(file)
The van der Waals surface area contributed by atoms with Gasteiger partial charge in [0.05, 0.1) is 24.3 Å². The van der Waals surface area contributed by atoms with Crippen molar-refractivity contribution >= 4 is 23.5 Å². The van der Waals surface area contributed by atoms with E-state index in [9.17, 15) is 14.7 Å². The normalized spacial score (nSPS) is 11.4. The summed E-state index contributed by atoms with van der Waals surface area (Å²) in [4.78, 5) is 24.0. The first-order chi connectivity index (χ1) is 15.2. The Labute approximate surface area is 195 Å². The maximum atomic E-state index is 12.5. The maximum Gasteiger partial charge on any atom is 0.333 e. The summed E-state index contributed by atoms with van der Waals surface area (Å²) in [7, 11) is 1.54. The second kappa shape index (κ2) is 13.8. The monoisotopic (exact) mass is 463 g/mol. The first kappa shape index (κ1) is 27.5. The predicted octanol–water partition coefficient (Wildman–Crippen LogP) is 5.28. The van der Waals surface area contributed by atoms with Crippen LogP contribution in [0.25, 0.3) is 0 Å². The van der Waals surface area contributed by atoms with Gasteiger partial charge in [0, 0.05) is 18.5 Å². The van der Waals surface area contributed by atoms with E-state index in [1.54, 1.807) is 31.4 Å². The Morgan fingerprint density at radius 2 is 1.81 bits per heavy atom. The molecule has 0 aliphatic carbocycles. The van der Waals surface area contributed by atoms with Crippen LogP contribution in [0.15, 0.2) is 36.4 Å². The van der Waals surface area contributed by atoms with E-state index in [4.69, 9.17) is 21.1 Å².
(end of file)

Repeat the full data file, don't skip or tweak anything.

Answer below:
The van der Waals surface area contributed by atoms with Gasteiger partial charge in [0.05, 0.1) is 24.3 Å². The van der Waals surface area contributed by atoms with Crippen molar-refractivity contribution >= 4 is 23.5 Å². The van der Waals surface area contributed by atoms with E-state index in [9.17, 15) is 14.7 Å². The normalized spacial score (nSPS) is 11.4. The summed E-state index contributed by atoms with van der Waals surface area (Å²) in [4.78, 5) is 24.0. The first-order chi connectivity index (χ1) is 15.2. The Labute approximate surface area is 195 Å². The maximum atomic E-state index is 12.5. The maximum Gasteiger partial charge on any atom is 0.333 e. The summed E-state index contributed by atoms with van der Waals surface area (Å²) in [7, 11) is 1.54. The second kappa shape index (κ2) is 13.8. The monoisotopic (exact) mass is 463 g/mol. The first kappa shape index (κ1) is 27.5. The predicted octanol–water partition coefficient (Wildman–Crippen LogP) is 5.28. The van der Waals surface area contributed by atoms with Crippen LogP contribution in [0.25, 0.3) is 0 Å². The van der Waals surface area contributed by atoms with Gasteiger partial charge in [0, 0.05) is 18.5 Å². The van der Waals surface area contributed by atoms with E-state index in [1.54, 1.807) is 31.4 Å². The Morgan fingerprint density at radius 2 is 1.81 bits per heavy atom. The molecule has 0 aliphatic carbocycles. The van der Waals surface area contributed by atoms with Crippen LogP contribution in [0.15, 0.2) is 36.4 Å². The van der Waals surface area contributed by atoms with E-state index in [4.69, 9.17) is 21.1 Å².